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Introducing Loyaltyshares… A Truly Revolutionary Development That, Among Other Things, Lets Public Companies Turn Debt Into Equity…

The Optimizer’s Editor Interviews Ellen Philip And Cal Donly Of Ellen Philip Associates

Carl: You recently launched a venture that seems to take you into a space that’s very different from the one you’ve been part of for a good number of years. Tell us something about your new company, LoyaltyShares LLC, and the ideas behind it.

Ellen: First, let me emphasize that we are still in the same businesses we’ve always been in, but LoyaltyShares moves us far beyond providing “shareholder services” as such and into a space with very different goals, different economic realities and a very different set of players. Still, the concept has its foundation in mechanisms and practices that have long been commonplace in the shareholder services community. For us it amounts to a new ballgame, but it involves a logical progression – and a major extension of our services – rather than radical change. It leaves us doing much the same things as we’ve done for over 30 years, but in a fresh, exciting and also challenging new context.

The LoyaltyShares idea, in a nutshell, is for a company to use its publicly traded common stock to drive brand loyalty. But it’s more than just a loyalty driver. It becomes a way for a company to convert debt into equity. LoyaltyShares methodology enables a company to strengthen its balance sheet by reducing the liability posed by unredeemed loyalty points or miles. Such liabilities add up to big numbers. Some estimates of the total, sitting out there on company books, run as high as $16 billion.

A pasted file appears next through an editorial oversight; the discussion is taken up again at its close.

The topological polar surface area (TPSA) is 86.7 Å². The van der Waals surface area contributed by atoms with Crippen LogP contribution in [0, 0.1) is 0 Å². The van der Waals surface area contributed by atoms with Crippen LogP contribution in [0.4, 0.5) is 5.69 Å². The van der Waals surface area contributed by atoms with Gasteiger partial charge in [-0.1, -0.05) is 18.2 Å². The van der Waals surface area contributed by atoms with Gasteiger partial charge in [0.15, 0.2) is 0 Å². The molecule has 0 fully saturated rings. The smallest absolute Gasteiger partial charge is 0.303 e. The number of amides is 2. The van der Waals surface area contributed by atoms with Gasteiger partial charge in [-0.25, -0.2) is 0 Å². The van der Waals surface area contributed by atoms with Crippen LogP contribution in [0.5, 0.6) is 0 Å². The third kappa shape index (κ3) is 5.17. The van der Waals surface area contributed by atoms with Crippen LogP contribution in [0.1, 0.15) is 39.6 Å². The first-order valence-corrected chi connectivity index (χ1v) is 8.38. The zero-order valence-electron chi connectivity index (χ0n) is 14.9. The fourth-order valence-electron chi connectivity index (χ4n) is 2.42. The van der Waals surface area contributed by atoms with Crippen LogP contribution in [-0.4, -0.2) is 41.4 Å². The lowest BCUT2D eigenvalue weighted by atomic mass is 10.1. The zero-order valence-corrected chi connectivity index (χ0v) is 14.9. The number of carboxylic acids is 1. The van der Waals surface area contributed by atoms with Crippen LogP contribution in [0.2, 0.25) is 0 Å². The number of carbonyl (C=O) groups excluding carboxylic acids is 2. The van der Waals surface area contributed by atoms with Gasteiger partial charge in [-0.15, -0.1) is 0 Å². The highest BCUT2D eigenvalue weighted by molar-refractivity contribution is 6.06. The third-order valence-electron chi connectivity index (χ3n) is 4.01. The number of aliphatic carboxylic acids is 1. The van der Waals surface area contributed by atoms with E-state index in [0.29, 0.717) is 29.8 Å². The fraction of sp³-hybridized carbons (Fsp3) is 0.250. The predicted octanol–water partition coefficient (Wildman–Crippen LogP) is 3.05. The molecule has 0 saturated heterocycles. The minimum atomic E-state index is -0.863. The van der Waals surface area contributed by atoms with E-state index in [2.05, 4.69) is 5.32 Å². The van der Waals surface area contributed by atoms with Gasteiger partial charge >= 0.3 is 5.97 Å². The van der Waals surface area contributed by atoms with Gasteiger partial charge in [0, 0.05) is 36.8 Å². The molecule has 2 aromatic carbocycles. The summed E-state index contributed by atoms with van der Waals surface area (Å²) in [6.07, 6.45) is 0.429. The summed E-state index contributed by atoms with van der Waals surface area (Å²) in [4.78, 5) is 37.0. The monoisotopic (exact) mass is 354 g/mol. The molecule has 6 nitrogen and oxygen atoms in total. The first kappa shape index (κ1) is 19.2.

The principal mechanism behind the LoyaltyShares methodology is a direct stock purchase plan. Use of a plan in this way is not a spanking new idea, as you know. It’s been tried in a variety of ways, but not in the way we now have in mind, and in place.

Our methodology enables a share-rewards component to be added, seamlessly, to existing loyalty platforms. Typically, loyalty platforms are large and complex systems that not only track the accumulated points of program members but present participants with an array of redemption options. Many current options have little or no perceived value, and do little to strengthen brand loyalty. It’s an area that’s crying for a new idea, and that’s what we have.

LoyaltyShares methodology disturbs nothing that a company might already have in place in its loyalty program. Nor does it impact any data processing systems that are currently in use. It simply gives a company the means of adding a fresh and different value proposition to its current list of point-redemption options. Through it a company can give a specific group of customers a way to convert loyalty points into equity positions – slices of the corporate pie. Shares of common stock become an alternative to toaster ovens, TVs, free appetizers or desserts and the like. It’s a very appealing alternative, in our estimation.